Society is emotionally exhausted because of what is going on in the background of our lives — that is, the pandemic on top of any other stressful life events you’re experiencing — according to Dr. Elaina DellaCava, a psychiatrist at Weill Cornell Medicine and NewYork-Presbyterian Hospital.
When experiencing emotional exhaustion, “you’re lacking the energy to do things, lacking the motivation [and] finding that there are things that you feel you should do [but] don’t have the desire to anymore,” she said.
In other words, you’re exhausted and don’t feel like doing something that would have felt pretty normal in 2019, whether that’s a trip to the grocery store or grabbing a drink with a friend.
“Over time, what I’ve seen in my practice is that people are reporting they try to make themselves do things but just the enjoyment isn’t there in the same way it used to be,” DellaCava said.
After two-plus years of less structure than ever (like rolling out of bed and logging in to your computer) and more isolation from loved ones compared with before the pandemic, any kind of structure — such as plans, chores or an in-person meeting — can feel like an unwanted responsibility.
Your ‘fight-flight-freeze’ response has likely been activated for too long, resulting in sadness.
The pandemic has activated people’s “fight-flight-freeze” response — named for the possible reactions to a perceived threat — for the past two and a half years, according to Park.
“What our bodies naturally do when our fight-flight-freeze response [has] been activated for so long is they start to experience some depressive symptoms,” she said.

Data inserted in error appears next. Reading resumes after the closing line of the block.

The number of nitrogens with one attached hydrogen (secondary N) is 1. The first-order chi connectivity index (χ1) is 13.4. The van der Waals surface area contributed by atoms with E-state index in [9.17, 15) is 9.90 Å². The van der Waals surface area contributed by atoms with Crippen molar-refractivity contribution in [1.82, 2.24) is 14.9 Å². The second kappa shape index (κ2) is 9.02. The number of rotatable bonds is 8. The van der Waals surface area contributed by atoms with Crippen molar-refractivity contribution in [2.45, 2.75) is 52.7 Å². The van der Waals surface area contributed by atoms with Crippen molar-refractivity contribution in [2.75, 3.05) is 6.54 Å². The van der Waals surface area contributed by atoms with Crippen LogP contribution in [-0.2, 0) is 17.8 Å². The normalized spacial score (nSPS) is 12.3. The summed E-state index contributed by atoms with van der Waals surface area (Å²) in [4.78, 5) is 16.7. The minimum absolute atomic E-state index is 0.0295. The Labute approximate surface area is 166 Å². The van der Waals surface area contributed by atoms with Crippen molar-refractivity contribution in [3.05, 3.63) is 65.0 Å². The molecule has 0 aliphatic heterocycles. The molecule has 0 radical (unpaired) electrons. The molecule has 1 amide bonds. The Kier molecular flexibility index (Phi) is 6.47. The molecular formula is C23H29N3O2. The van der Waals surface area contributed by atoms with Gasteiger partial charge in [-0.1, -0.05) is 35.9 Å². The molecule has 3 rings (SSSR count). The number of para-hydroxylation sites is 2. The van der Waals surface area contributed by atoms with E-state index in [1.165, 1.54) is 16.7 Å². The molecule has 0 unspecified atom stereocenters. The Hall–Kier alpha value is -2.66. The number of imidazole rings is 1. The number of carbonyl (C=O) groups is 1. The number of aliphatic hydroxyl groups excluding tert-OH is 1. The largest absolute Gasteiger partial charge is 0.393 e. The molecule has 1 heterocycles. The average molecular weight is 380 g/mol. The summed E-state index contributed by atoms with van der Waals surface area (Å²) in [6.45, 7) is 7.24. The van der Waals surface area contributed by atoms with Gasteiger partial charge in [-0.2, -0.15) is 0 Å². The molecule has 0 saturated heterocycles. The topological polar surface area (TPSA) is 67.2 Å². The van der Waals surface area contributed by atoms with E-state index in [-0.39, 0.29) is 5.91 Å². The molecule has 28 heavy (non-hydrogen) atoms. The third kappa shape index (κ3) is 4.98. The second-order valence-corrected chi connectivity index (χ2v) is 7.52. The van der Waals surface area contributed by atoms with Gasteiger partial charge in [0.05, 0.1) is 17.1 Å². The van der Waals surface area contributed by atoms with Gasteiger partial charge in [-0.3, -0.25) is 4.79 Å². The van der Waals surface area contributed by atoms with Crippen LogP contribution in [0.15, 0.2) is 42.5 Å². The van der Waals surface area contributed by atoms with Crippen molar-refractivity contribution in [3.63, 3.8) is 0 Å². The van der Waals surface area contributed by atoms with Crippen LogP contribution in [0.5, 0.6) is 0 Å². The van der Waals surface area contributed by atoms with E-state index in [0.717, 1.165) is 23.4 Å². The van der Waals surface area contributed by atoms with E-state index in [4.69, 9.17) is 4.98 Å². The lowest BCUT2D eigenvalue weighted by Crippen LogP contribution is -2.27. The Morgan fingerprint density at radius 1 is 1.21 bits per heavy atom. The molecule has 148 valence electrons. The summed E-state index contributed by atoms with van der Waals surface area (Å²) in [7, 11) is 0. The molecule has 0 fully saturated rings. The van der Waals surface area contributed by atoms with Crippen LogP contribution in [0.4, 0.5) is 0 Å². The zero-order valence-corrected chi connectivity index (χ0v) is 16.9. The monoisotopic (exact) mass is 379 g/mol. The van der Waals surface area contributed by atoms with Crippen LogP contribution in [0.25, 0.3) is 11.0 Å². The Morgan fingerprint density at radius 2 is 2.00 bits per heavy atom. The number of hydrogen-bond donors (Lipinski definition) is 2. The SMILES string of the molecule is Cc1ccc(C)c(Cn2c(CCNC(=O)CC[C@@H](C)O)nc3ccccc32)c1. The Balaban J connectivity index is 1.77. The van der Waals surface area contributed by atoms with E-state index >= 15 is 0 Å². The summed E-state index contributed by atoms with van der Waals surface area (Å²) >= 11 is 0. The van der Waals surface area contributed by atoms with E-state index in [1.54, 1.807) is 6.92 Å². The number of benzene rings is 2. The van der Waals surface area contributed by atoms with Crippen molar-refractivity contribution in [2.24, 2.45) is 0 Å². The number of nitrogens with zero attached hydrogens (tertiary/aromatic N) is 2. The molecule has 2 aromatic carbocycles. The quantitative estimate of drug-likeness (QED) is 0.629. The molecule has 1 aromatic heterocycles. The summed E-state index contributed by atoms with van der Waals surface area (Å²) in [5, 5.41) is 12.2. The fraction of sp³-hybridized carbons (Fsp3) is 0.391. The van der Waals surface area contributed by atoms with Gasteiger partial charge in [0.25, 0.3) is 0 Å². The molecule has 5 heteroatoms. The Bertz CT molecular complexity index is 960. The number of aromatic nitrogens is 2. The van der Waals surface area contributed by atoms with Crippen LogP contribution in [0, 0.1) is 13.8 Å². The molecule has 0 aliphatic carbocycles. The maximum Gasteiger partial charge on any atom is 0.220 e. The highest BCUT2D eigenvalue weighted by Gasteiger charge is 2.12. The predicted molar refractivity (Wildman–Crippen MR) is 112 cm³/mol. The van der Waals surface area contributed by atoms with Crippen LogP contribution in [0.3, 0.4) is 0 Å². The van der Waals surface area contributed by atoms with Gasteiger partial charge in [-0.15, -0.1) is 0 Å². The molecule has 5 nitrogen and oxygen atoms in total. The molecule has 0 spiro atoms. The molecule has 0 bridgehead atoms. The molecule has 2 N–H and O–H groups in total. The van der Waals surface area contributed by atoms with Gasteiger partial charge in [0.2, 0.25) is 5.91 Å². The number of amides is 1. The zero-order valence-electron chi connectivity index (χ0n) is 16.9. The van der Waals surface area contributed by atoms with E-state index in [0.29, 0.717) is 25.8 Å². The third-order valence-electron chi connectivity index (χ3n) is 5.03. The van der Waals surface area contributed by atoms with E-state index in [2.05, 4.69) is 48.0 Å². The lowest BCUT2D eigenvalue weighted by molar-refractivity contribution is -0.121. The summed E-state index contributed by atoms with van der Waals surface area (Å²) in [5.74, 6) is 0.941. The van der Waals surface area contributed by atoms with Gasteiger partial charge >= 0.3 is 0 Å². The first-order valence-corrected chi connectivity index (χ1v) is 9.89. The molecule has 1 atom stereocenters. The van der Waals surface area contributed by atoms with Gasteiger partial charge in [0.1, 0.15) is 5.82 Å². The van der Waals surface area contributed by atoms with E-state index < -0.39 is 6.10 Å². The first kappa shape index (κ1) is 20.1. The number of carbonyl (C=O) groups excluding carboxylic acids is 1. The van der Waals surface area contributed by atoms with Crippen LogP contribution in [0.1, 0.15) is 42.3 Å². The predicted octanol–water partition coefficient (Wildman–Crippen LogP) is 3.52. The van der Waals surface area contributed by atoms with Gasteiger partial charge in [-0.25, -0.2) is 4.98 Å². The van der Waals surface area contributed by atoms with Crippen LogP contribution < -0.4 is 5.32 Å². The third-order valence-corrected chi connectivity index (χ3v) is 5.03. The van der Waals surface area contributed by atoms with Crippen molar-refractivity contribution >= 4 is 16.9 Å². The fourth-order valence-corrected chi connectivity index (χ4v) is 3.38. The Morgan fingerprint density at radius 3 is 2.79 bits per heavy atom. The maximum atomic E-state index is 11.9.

These will tire you out so you can get more sleep and heal from this stress response, Park said, adding that the symptoms are essentially telling your body: “Hey, you’ve been in this fight-flight-freeze response for two years. That’s way too long. You need to rest.”
This is your body’s way of trying to get back to its normal state, but as the pandemic continues all around us, these fight-flight-freeze responses are still reacting to that stress. So instead of going back to its typical state, your body could be experiencing depressive symptoms over and over as it pushes for rest.
Though lifestyle fatigue isn’t depression in all cases, it may be in some.
It’s normal to feel sad or off at times, Park said, but if you feel tired or down for the majority of the day on most days for at least two weeks, this may be cause for concern. At that point, you should get in touch with a doctor or therapist, she said.
DellaCava said that many people attribute these emotions to burnout — a term that is now pervasive. But feeling down for long periods of time could be a symptom of something larger than burnout, which is generally more work-related and comes from chronic stress.